"Solvent hydrogen-bond occlusion": A new model of polar desolvation for biomolecular energetics.

Tue, 03/21/2017 - 06:10

"Solvent hydrogen-bond occlusion": A new model of polar desolvation for biomolecular energetics.

J Comput Chem. 2017 Mar 20;:

Authors: Bazzoli A, Karanicolas J

Abstract
Water engages in two important types of interactions near biomolecules: it forms ordered "cages" around exposed hydrophobic regions, and it participates in hydrogen bonds with surface polar groups. Both types of interaction are critical to biomolecular structure and function, but explicitly including an appropriate number of solvent molecules makes many applications computationally intractable. A number of implicit solvent models have been developed to address this problem, many of which treat these two solvation effects separately. Here, we describe a new model to capture polar solvation effects, called SHO ("solvent hydrogen-bond occlusion"); our model aims to directly evaluate the energetic penalty associated with displacing discrete first-shell water molecules near each solute polar group. We have incorporated SHO into the Rosetta energy function, and find that scoring protein structures with SHO provides superior performance in loop modeling, virtual screening, and protein structure prediction benchmarks. These improvements stem from the fact that SHO accurately identifies and penalizes polar groups that do not participate in hydrogen bonds, either with solvent or with other solute atoms ("unsatisfied" polar groups). We expect that in future, SHO will enable higher-resolution predictions for a variety of molecular modeling applications. © 2017 Wiley Periodicals, Inc.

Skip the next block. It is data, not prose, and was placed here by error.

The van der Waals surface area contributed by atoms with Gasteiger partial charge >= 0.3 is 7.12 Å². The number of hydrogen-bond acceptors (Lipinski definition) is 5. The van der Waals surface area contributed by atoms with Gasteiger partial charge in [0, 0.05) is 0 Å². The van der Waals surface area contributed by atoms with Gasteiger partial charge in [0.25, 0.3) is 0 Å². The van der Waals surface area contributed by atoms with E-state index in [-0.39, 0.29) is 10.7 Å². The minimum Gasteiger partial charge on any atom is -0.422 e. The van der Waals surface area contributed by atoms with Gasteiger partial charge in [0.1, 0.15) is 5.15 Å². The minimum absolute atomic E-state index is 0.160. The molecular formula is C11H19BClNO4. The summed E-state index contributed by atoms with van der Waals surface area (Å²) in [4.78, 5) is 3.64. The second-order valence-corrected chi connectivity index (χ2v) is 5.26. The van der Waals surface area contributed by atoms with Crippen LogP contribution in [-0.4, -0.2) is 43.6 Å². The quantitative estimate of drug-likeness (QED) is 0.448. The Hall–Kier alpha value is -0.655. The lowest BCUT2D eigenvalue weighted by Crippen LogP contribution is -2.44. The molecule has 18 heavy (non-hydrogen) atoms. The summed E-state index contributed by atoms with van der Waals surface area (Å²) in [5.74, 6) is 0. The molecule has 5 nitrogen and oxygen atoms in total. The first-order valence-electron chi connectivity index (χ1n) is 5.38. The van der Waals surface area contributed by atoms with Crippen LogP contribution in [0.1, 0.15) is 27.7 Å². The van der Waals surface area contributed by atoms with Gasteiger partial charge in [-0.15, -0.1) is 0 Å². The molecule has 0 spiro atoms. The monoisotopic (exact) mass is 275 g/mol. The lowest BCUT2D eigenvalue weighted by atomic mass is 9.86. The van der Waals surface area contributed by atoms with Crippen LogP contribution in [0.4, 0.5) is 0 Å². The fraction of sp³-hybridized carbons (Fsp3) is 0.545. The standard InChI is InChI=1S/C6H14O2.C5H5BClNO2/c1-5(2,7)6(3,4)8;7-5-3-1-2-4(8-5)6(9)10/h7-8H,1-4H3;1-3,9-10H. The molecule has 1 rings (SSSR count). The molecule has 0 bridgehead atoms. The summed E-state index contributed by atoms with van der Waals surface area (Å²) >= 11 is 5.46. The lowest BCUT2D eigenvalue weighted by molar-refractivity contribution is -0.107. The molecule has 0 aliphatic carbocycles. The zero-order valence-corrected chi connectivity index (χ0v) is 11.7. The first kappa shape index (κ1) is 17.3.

PMID: 28318014 [PubMed - as supplied by publisher]

Survival of Phenotypic Information during Cellular Growth Transitions.

Sat, 03/04/2017 - 09:04
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Survival of Phenotypic Information during Cellular Growth Transitions.

ACS Synth Biol. 2016 08 19;5(8):810-6

Authors: Ray JC

Abstract
Phenotypic memory can predispose cells to physiological outcomes, contribute to heterogeneity in cellular populations, and allow computation of environmental features, such as nutrient gradients. In bacteria and synthetic circuits in general, memory can often be set by protein concentrations: because of the relative stability of proteins, the degradation rate is often dominated by the growth rate, and inheritance is a significant factor. Cells can then be primed to respond to events that recur with frequencies faster than the time to eliminate proteins. Protein memory can be extended if cells reach extremely low growth rates or no growth. Here we characterize the necessary time scales for different quantities of protein memory, measured as relative entropy (Kullback-Leibler divergence), for a variety of cellular growth arrest transition dynamics. We identify a critical manifold in relative protein degradation/growth arrest time scales where information is, in principle, preserved indefinitely because proteins are trapped at a concentration determined by the competing time scales as long as nongrowth-mediated protein degradation is negligible. We next asked what characteristics of growth arrest dynamics and initial protein distributions best preserve or eliminate information about previous environments. We identified that sharp growth arrest transitions with skewed initial protein distributions optimize flexibility, with information preservation and minimal cost of residual protein. As a result, a nearly memoryless regime, corresponding to a form of bet-hedging, may be an optimal strategy for storage of information by protein concentrations in growth-arrested cells.

PMID: 26910476 [PubMed - indexed for MEDLINE]